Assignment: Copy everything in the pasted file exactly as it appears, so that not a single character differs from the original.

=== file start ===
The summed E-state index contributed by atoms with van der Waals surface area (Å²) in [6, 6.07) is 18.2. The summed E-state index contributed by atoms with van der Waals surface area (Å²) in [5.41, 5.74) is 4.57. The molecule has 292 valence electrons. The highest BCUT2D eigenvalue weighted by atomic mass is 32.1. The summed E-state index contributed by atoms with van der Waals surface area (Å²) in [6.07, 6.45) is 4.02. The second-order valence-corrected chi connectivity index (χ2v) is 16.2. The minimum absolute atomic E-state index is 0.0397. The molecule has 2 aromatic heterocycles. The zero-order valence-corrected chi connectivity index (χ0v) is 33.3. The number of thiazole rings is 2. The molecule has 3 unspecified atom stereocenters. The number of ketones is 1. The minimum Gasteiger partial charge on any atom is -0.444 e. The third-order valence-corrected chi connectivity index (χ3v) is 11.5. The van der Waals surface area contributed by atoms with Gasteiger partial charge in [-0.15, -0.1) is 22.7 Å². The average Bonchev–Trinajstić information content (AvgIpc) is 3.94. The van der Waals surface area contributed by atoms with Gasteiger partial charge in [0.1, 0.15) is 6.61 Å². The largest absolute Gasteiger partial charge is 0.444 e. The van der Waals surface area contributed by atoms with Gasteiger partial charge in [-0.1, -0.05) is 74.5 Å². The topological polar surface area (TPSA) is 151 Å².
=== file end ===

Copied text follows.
The summed E-state index contributed by atoms with van der Waals surface area (Å²) in [6, 6.07) is 18.2. The summed E-state index contributed by atoms with van der Waals surface area (Å²) in [5.41, 5.74) is 4.57. The molecule has 292 valence electrons. The highest BCUT2D eigenvalue weighted by atomic mass is 32.1. The summed E-state index contributed by atoms with van der Waals surface area (Å²) in [6.07, 6.45) is 4.02. The second-order valence-corrected chi connectivity index (χ2v) is 16.2. The minimum absolute atomic E-state index is 0.0397. The molecule has 2 aromatic heterocycles. The zero-order valence-corrected chi connectivity index (χ0v) is 33.3. The number of thiazole rings is 2. The molecule has 3 unspecified atom stereocenters. The number of ketones is 1. The minimum Gasteiger partial charge on any atom is -0.444 e. The third-order valence-corrected chi connectivity index (χ3v) is 11.5. The van der Waals surface area contributed by atoms with Gasteiger partial charge in [-0.15, -0.1) is 22.7 Å². The average Bonchev–Trinajstić information content (AvgIpc) is 3.94. The van der Waals surface area contributed by atoms with Gasteiger partial charge in [0.1, 0.15) is 6.61 Å². The largest absolute Gasteiger partial charge is 0.444 e. The van der Waals surface area contributed by atoms with Gasteiger partial charge in [-0.1, -0.05) is 74.5 Å². The topological polar surface area (TPSA) is 151 Å².